Why SSDs don't perform

From their earliest days, people have reported that SSDs were not providing the performance they expected. As SSDs age, for instance, they get slower. Here's why.

SSDs are a new and evolving (and the SATA versions are already obsolete) technology. It's not surprising that we're still learning how and where to use them.

In this paper, we show through empirical evaluation that performance SLOs cannot be satisfied with current commercial SSDs.

One of the most popular uses of SSDs is in servers hosting virtual machines. The aggregated VMs create the I/O blender effect, which SSDs handle a lot better than disks do.

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But they're far from perfect, as a Usenix FAST 15 paper Towards SLO Complying SSDs Through OPS Isolation by Jaeho Kim and Donghee Lee of the University of Seoul and Sam H. Noh of Hongik University points out:

In this paper, we show through empirical evaluation that performance SLOs cannot be satisfied with current commercial SSDs.

That's a big statement. Here's what's behind it.

The experiments

The researchers used a 128GB commercial MLC SSD purchased off-the-shelf and tested it either clean or aged. Aging is produced by issuing random writes ranging from 4KB through 32KB for a total write that exceeds the SSD capacity, causing garbage collection.

They then tested performance in each mode using traces from the Umass Trace Repository. The traces were "replayed" generating real I/Os to the SSD for three workloads: financial; MSN; and Exchange.

Variables

In addition to clean and aged SSD performance, they tested each VM with its own partition on a clean SSD and running the workloads concurrently on a single partition on a clean SSD.They repeated the tests using an aged SSD, to notable effect:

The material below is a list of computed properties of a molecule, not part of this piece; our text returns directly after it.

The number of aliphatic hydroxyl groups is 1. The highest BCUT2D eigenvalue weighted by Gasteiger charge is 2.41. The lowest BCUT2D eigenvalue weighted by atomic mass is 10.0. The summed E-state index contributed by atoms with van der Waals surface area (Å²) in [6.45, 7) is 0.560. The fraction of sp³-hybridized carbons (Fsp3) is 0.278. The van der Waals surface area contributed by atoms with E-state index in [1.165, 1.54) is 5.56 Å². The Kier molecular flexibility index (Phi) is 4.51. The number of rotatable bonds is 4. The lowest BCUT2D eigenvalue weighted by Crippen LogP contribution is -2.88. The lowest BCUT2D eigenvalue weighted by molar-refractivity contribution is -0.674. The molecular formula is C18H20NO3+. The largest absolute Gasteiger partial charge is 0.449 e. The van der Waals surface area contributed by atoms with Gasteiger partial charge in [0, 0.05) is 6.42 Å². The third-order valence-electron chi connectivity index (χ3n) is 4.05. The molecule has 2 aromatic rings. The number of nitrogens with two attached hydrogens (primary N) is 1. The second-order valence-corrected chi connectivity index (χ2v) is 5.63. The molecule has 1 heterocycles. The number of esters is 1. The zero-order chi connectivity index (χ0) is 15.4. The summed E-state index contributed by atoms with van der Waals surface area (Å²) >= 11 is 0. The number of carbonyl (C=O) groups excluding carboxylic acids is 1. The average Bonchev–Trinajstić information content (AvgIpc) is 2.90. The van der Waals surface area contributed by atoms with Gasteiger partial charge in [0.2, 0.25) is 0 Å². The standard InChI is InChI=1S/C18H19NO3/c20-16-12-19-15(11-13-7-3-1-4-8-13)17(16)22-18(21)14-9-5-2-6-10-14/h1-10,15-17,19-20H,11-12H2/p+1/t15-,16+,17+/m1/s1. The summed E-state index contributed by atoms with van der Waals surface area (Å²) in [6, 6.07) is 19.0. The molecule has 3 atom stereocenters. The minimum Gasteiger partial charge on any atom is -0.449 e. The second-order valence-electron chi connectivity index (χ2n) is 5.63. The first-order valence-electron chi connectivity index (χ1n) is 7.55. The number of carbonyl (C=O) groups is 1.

I/O bandwidth chart
IO bandwidth with individual and concurrent execution of VMs.

The authors ascribe these massive performance declines to the flash process of garbage collection. Flash requires entire blocks to be written. Once the number of invalid pages in a block reaches a threshold, the remaining good data is rewritten to a fresh block - along with other valid data - while the invalid data is flushed.

But, as they note, it is not possible to know exactly what is going on inside an SSD because the control logic - the flash translation layer (FTL) - is a proprietary black box. We can see the data come into the FTL and see it written, but the internal process is not visible.

The Storage Bits take

Flash storage has revolutionized enterprise data storage. With disks, I/Os are costly. With flash, reads are virtually free - but writes remain expensive.

Good advice:

  • Give each VM its own partition on the SSD.
  • Age SSDs before testing their performance.
  • Expect long tail latencies due to garbage collection.

As the paper shows, using an SSD poorly can waste most of its possible performance. And until vendors give users the right controls - the ability to pause garbage collection would be useful - SSDs will inevitably fail to reach their full potential.

Comments welcome, as always. The paper covers a lot more ground. I plan a longer take later this week on StorageMojo.

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